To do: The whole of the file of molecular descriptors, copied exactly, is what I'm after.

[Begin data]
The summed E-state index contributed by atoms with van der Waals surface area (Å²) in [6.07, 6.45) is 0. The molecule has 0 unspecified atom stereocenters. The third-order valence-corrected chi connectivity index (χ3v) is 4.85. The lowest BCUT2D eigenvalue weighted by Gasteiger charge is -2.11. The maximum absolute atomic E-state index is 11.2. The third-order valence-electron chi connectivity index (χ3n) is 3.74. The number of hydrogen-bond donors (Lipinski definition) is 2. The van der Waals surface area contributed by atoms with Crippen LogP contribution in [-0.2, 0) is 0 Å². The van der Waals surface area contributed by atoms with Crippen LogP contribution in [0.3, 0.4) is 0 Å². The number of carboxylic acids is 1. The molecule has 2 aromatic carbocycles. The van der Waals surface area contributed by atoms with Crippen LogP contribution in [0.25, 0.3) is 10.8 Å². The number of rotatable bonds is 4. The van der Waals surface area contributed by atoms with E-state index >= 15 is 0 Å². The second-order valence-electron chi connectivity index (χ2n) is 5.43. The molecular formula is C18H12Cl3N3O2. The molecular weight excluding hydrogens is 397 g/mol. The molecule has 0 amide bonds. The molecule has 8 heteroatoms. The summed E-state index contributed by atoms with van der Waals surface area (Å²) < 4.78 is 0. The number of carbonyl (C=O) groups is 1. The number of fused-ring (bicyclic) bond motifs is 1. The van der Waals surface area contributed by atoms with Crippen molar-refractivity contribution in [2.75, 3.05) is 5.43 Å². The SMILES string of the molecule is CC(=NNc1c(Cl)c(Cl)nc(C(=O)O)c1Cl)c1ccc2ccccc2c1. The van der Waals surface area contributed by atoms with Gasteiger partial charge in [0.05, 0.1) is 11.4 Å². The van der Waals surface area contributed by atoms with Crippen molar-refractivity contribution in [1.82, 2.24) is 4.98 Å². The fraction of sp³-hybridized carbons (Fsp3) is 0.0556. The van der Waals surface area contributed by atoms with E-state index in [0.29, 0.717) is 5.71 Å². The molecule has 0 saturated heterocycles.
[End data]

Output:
The summed E-state index contributed by atoms with van der Waals surface area (Å²) in [6.07, 6.45) is 0. The molecule has 0 unspecified atom stereocenters. The third-order valence-corrected chi connectivity index (χ3v) is 4.85. The lowest BCUT2D eigenvalue weighted by Gasteiger charge is -2.11. The maximum absolute atomic E-state index is 11.2. The third-order valence-electron chi connectivity index (χ3n) is 3.74. The number of hydrogen-bond donors (Lipinski definition) is 2. The van der Waals surface area contributed by atoms with Crippen LogP contribution in [-0.2, 0) is 0 Å². The van der Waals surface area contributed by atoms with Crippen LogP contribution in [0.3, 0.4) is 0 Å². The number of carboxylic acids is 1. The molecule has 2 aromatic carbocycles. The van der Waals surface area contributed by atoms with Crippen LogP contribution in [0.25, 0.3) is 10.8 Å². The number of rotatable bonds is 4. The van der Waals surface area contributed by atoms with E-state index >= 15 is 0 Å². The second-order valence-electron chi connectivity index (χ2n) is 5.43. The molecular formula is C18H12Cl3N3O2. The molecular weight excluding hydrogens is 397 g/mol. The molecule has 0 amide bonds. The molecule has 8 heteroatoms. The summed E-state index contributed by atoms with van der Waals surface area (Å²) < 4.78 is 0. The number of carbonyl (C=O) groups is 1. The number of fused-ring (bicyclic) bond motifs is 1. The van der Waals surface area contributed by atoms with Crippen molar-refractivity contribution in [2.75, 3.05) is 5.43 Å². The SMILES string of the molecule is CC(=NNc1c(Cl)c(Cl)nc(C(=O)O)c1Cl)c1ccc2ccccc2c1. The van der Waals surface area contributed by atoms with Gasteiger partial charge in [0.05, 0.1) is 11.4 Å². The van der Waals surface area contributed by atoms with Crippen molar-refractivity contribution in [1.82, 2.24) is 4.98 Å². The fraction of sp³-hybridized carbons (Fsp3) is 0.0556. The van der Waals surface area contributed by atoms with E-state index in [0.29, 0.717) is 5.71 Å². The molecule has 0 saturated heterocycles.